EDITORIAL NOTES

Manila and Beijing can make breakthrough: China Daily

Activists hold anti-China placards during a protest in front of the Chinese consulate in Manila on July 12, 2016, ahead of UN tribunal ruling regarding the South China Sea.
Activists hold anti-China placards during a protest in front of the Chinese consulate in Manila on July 12, 2016, ahead of UN tribunal ruling regarding the South China Sea.PHOTO: AFP

Via unilateral South China Sea arbitration, Benigno Aquino III drove Philippine-China relations into a hopeless cul-de-sac.

But Beijing and Manila do not have to be locked forever in a mutually damaging standoff.

After meeting with his Philippine counterpart in Vientiane, Laos, on Friday, Chinese Minister of Commerce Gao Hucheng said the South China Sea issue would not affect the two countries' cooperation in economy, trade and investment.

He also announced the two countries have agreed to reactivate by the end of the year a joint liaison committee overseeing economic and trade collaboration, which has been suspended for five years.

This has happened, in Gao's words, because the new administration of President Rodrigo Duterte in Manila has repeatedly expressed willingness to improve ties through bilateral dialogue, creating favourable conditions for cooperation "in all fields".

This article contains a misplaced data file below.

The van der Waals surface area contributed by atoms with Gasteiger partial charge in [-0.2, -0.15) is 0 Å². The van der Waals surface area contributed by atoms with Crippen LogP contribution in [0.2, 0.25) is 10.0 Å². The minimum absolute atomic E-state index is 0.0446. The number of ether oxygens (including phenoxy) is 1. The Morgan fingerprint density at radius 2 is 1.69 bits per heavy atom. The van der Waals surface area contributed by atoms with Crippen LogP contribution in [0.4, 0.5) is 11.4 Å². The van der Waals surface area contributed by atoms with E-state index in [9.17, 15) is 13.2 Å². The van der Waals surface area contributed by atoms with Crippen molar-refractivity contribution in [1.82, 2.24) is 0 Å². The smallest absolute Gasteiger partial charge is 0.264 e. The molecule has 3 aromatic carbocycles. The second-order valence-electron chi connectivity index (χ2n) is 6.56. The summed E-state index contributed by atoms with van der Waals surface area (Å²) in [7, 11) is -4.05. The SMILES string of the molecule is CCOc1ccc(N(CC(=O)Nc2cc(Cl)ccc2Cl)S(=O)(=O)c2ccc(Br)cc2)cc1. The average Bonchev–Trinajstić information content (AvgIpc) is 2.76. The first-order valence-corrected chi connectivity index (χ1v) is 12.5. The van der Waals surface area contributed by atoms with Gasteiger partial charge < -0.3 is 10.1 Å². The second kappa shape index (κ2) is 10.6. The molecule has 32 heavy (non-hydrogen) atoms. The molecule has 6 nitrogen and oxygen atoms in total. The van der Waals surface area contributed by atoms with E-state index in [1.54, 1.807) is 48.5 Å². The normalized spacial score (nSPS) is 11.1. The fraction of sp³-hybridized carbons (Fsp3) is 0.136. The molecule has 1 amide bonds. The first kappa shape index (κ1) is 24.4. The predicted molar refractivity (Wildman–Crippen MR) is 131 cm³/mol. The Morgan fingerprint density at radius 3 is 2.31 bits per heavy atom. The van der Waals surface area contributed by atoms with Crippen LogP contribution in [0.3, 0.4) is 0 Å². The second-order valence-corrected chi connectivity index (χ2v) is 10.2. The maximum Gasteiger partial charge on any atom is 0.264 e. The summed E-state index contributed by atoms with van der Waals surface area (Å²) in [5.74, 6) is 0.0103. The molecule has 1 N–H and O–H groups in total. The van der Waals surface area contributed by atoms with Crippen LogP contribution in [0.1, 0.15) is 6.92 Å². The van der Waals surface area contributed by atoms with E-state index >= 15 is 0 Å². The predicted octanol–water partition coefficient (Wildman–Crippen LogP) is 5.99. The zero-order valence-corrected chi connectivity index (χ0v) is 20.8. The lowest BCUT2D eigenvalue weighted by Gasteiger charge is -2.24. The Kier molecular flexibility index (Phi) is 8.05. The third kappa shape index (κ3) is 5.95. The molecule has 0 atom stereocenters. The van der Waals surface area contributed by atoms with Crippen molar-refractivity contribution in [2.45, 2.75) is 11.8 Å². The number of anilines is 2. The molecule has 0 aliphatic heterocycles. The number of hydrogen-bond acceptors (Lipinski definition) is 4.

And both sides believe such a longstanding, historical issue is not the entirety of the China-Philippine relationship.

That the two trade ministers have navigated the negative impact of the arbitration and maneuvered such a consensus shows impressive political maturity in handling such an otherwise explosive topic. 

Without such sophistication, trade could easily degenerate into a tool of vengeance, which would in turn escalate tensions.

In an even more inspiring latest development, former Philippine president Fidel Ramos is in Hong Kong as a special envoy of President Duterte seeking to initiate dialogue.

Ramos' record as a peace broker at home, and more recently in the Asia-Pacific via the Bo'ao Forum for Asia, offers optimism for the success of his mission.

But we are not talking about a matter of regular complexity. The South China Sea conundrum is too complicated to unravel through a couple of rounds of talks. Plus the arbitration has just rendered things uglier with its intrinsically flawed award.

The relatively low profile Beijing and Manila have kept over Ramos' visit is a credible sign that both will tread prudently. As the Philippine side has indicated, the visit is an opportunity to compare notes and try to reach "preliminary consensus".

Significant as it is, this is only a tentative first step. The first test for Ramos and his Chinese hosts will be whether they can keep the ruling, which is in Manila's favor but Beijing deems invalid, from ruining the momentum of constructive interaction.

Each party has difficult decisions to make. But since both parties seem to want to make a breakthrough, they should do everything possible to make it happen.
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